“Opportunities that a podcast creates open doors to audio that is simply superior to live radio.”

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Live radio vs. podcasts seems to be a heavyweight fight that isn’t ending anytime soon.  Podcasts are growing so much that companies that do radio are also now offering podcasts. This column is hardly about that fight. 

Instead, this is about how a podcast interview is a better way to get the best out of the guest than anything live on a radio station. This is not about downloads or clicks or sponsors. Solely about the content that is being produced.

A podcast makes the guest more comfortable and is more intimate than a live radio show.  Especially in sports.

Since 2015, I have hosted and produced 656 podcasts (yes it was fun to count them) and hosted many radio shows. My current shows are called Sports with Friends, Hall of Justice, and Techstream. That last one I host with tech expert Shelly Palmer.

On radio, there is a myriad of things the host has to do besides focus on the guest.

First, there are the IDs. Program directors have always told me ID the guest every chance I get. “We are talking with Eli Manning on WFAN,” is heard 7 times during an eight-minute segment.

On a podcast, the name of the guest is on the player or app that is playing the podcast. “Episode 1. Eli Manning, New York Giants” scrolls across smartphones, car radios, or other devices constantly.  Never interrupt the guest with an ID.

Then, there’s the fact that it is recorded and not live. I have a standard preamble that I say to any guest before any record light turns on.

“I will push,” I explain. “I will see where the conversation takes us, but I do tend to push. However, I’m on your side. This isn’t some expose’. If something comes up that you don’t like your answer, tell me. I’ll take it out. If there’s something that I say that is bad or wrong, tell me, I’ll take it out. This is a conversation, not an interview.”

In 656 podcasts, only one player, Bryce Harper (then of the Washington Nationals) asked me to take something out of a podcast.

We were doing Episode 54 of Sports with Friends when the subject of Dusty Baker came up.  He had just been hired to manage the Nationals. I mentioned in passing that Dusty had given the eulogy at my best friend Darryl Hamilton’s funeral.

Bryce was so intrigued that he recalled the comments I had made and asked if we could pause. We then spoke for a good 10 minutes about the kind of person Dusty was. Why Darryl held him in such regard.  It was a really inciteful chat.  Never was on the podcast.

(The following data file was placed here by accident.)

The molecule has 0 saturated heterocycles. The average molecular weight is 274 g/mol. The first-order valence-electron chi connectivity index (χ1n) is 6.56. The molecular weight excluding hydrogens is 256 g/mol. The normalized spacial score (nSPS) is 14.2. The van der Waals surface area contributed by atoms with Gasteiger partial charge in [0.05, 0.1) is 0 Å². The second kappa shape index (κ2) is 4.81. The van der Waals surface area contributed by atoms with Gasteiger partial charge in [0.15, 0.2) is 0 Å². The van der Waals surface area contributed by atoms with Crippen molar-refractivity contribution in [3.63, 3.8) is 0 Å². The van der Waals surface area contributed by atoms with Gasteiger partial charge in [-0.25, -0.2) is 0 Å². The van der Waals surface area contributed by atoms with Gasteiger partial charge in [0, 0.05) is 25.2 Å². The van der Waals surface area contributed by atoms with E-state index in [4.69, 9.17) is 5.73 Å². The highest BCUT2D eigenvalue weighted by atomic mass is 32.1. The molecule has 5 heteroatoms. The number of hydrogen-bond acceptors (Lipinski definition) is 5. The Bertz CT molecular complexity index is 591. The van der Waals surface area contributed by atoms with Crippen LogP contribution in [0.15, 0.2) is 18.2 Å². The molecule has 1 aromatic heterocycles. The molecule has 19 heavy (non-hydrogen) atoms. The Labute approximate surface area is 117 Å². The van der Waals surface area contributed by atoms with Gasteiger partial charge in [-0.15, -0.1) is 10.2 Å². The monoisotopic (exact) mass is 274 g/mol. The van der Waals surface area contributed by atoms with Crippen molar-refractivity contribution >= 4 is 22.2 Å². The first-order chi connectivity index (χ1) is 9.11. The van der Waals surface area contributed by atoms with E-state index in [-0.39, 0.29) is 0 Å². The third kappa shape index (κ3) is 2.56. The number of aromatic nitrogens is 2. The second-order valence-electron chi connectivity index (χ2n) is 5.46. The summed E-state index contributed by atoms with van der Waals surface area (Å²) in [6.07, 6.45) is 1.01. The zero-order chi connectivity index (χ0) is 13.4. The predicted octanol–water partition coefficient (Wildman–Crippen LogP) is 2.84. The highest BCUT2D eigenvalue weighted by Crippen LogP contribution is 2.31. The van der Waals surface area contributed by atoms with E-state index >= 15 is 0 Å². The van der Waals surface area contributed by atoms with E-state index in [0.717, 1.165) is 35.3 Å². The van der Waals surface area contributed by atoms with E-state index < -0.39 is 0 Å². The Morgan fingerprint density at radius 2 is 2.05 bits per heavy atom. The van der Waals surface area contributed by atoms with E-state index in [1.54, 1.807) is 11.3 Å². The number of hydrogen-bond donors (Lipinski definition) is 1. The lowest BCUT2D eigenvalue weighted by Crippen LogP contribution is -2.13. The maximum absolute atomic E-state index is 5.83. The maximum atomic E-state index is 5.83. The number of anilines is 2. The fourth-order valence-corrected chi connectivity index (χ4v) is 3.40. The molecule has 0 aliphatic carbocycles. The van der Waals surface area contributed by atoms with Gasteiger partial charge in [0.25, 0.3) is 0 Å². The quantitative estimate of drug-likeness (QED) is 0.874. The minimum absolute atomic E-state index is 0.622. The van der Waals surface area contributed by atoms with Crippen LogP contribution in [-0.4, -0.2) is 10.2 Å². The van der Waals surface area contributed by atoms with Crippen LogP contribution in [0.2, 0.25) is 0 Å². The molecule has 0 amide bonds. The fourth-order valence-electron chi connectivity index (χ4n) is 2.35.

Still, guests do relax when told that the editing option exists. They let their guard down. The host of a podcast can ask deeper questions.

“Who was the first person you called when you found out you were traded?”

“Have you seen a life for you after football?”

“How much do you hate a certain player?”

All questions, that if asked live, could seriously backfire. So not only does the guest have a guard up, but the interviewer also has to play it relatively safe, when they are not IDing the guest for the umpteenth time.

Time constraints also don’t exist in a podcast where they are beholden on live radio. The guest is just about to tell you they did cocaine during the World Series, and you are up against the clock.

ShinStation - Game Over - #017 - Wrap it Up - YouTube
Courtesy: Comedy Central

I have hosted shows over the years where the guest was phenomenal, but I screwed up the PPM clock. That was the takeaway.  The clock is important on a live medium that needs to get that quarter-hour.

I try to keep my podcasts short. You wouldn’t see it from looking at the lengths of my episodes. Still, I feel that if someone wants to talk and dive into a topic and it goes a little long, I will never cut the guy off.

Ken Griffey Jr. spoke for 45 minutes with a cigar and his feet up on the phone by his pool. He was telling jokes and stories. I wouldn’t have stopped that if a train was coming. When I hosted Mariner content at KJR in Seattle, our interviews usually last 5 minutes.

Jon Morosi broke down the future of clubhouse access and how he traveled during Covid. Then he told an amazing story of his wife working in the medical field and how that impacted all of his family. Shannon Drayer of 710 KIRO got so in-depth in her arduous journey from being a coffee barista to the Mariners on-field reporter. It was split into two episodes.

Former porn star Lisa Ann talked about her decision to quit the business. Even Jason Barrett himself was Episode 173 of Sports with Friends.

(When in the past has Jason Barrett been in the same paragraph as a porn star? Note to Demetri: please leave it in.)

The radio industry is seen to be cutting costs wherever it can. Mid-market stations are not doing night shows anymore, instead offering nationally syndicated programming.